Living Rhetorically in the Real World A blog about freelancing, writing, editing, business & social media.

25May/102

Analyzing Everyday Rhetoric: Looking Beyond the Health Claims

Posted by Sagan

Last week I was having fun exploring Eat It online (an organic, Winnipeg-based health food store). They have wonderful products, and one product that jumped out at me was a blueberry hemp muffin. The company claimed that the muffin is "dairy, sugar and egg free"*. I clicked over to check out their ingredients list.

Lo and behold, the third ingredient in the list is honey.

Newsflash: honey is a form of sugar!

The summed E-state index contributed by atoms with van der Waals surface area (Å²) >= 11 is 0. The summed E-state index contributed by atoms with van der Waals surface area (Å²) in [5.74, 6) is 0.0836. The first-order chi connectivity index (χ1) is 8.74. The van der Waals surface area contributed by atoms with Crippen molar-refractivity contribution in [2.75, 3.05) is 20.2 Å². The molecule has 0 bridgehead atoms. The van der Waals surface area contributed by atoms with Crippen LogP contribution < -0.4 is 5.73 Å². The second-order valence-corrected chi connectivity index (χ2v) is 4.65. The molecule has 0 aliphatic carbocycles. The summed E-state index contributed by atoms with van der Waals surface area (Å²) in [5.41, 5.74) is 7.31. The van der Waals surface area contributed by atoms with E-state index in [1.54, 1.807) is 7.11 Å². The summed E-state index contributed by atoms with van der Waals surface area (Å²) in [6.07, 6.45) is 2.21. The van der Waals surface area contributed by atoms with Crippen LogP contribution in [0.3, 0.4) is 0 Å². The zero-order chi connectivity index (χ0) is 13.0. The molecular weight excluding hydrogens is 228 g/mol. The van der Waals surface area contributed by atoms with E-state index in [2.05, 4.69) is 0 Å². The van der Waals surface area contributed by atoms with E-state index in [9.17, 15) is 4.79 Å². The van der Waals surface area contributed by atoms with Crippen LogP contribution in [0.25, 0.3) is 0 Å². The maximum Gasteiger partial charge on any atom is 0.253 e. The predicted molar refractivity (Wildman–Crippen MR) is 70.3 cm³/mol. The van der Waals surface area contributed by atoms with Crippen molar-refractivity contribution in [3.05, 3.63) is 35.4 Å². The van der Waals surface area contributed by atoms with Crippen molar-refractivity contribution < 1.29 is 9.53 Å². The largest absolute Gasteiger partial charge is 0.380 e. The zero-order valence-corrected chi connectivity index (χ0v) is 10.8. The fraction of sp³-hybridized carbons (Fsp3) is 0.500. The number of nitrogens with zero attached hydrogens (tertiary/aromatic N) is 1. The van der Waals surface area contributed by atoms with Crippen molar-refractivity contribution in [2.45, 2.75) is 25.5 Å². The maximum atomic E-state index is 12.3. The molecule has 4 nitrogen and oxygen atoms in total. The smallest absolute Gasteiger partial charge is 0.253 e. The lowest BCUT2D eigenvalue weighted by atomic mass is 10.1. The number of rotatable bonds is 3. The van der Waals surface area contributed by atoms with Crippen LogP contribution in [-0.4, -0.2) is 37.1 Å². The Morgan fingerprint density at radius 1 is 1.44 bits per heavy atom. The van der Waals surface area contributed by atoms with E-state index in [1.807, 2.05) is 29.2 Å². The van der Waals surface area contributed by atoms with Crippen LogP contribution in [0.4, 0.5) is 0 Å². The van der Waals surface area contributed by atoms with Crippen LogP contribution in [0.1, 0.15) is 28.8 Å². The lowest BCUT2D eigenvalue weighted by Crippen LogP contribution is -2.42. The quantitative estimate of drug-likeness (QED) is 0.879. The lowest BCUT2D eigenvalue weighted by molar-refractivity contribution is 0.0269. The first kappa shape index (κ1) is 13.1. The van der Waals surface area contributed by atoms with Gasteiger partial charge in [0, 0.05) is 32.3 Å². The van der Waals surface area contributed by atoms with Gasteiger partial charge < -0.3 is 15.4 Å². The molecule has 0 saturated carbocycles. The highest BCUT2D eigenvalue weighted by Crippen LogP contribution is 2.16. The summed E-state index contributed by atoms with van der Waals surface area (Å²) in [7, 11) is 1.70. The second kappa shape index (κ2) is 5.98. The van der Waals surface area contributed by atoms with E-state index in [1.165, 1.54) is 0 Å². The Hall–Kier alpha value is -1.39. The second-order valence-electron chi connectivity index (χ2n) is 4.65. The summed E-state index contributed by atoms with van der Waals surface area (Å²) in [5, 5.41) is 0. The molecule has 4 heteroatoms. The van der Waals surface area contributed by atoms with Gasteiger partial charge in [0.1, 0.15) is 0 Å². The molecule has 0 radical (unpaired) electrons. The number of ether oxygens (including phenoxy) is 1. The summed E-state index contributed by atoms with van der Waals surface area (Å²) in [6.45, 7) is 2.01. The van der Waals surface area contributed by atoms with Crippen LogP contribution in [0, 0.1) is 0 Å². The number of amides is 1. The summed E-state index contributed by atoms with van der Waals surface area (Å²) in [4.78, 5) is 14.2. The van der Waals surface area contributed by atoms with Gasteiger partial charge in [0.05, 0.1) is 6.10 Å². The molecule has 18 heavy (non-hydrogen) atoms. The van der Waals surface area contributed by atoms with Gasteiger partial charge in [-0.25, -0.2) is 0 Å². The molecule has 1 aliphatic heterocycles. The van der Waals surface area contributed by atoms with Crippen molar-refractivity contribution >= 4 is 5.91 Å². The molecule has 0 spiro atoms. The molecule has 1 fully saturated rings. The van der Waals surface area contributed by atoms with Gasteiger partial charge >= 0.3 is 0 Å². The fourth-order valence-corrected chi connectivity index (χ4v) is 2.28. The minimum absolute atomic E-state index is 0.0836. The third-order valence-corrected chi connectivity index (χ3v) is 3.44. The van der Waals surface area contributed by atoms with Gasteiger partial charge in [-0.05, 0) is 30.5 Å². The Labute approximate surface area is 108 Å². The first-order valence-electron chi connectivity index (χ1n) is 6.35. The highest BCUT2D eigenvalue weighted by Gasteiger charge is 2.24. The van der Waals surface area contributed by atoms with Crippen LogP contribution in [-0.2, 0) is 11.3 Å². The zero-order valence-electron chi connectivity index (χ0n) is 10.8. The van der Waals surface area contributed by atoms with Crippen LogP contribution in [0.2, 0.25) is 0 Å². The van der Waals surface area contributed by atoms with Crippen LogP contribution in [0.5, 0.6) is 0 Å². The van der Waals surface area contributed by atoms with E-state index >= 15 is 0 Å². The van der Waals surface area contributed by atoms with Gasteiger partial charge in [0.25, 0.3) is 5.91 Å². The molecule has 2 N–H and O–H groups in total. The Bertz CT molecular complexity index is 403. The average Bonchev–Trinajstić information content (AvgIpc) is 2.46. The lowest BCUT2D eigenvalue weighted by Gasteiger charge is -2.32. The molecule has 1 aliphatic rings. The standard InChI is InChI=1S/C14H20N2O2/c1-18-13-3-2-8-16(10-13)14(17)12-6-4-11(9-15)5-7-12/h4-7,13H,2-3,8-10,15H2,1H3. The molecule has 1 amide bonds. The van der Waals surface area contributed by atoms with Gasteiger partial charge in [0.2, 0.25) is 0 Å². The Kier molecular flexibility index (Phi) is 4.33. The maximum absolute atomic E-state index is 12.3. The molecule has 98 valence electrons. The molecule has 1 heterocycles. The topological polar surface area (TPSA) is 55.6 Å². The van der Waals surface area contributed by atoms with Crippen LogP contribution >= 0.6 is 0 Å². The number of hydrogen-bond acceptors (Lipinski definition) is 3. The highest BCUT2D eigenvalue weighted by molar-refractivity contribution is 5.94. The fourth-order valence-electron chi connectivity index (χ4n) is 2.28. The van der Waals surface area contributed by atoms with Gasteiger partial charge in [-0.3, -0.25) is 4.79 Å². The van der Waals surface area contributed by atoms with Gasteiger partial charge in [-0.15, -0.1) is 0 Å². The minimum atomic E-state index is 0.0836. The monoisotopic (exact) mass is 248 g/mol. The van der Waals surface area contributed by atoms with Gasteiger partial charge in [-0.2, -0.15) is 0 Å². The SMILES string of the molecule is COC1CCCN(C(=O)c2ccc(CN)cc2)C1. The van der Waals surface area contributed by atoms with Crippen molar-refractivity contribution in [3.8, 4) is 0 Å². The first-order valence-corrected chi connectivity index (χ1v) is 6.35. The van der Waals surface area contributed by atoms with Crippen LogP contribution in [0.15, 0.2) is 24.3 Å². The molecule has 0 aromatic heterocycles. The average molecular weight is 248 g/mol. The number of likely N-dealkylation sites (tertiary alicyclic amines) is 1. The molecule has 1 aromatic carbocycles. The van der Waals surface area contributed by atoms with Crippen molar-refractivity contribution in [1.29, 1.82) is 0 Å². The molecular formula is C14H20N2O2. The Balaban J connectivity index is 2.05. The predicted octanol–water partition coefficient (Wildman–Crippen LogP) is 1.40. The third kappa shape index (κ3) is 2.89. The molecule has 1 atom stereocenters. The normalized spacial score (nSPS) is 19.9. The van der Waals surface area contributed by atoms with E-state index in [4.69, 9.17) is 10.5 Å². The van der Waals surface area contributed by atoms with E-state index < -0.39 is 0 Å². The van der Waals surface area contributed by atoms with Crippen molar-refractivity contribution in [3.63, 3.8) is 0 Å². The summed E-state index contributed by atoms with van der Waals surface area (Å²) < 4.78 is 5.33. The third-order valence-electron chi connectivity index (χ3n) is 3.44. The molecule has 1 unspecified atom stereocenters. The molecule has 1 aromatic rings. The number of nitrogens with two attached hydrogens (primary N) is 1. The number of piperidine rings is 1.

It's irritating when a company claims that their product is sugar-free (or "sugar free"), and then it turns out that there is simply some kind of sugar in it other than granulated sugar (or, worse, artificial sweeteners). I fully understand that honey is considerably less processed and has far more nutrients than refined white sugar, but that does not detract from the fact that honey is still a form of sugar.

If a baker wants their muffin to really be healthy or free of added sugars, they should substitute fruit (pureed works well) for the sugar. At any rate, a muffin with honey in it should be advertised as a muffin with sugar rather than without any sugar.

The funny part about all of this is that if the claim on the website had instead said, "sweetened with honey", I would have been far more impressed with the nutritional stats. Rhetoric is powerful. By altering just a word or two, the producer can completely change the attitude of the consumer.

*The lack of punctuation on their website made me cringe.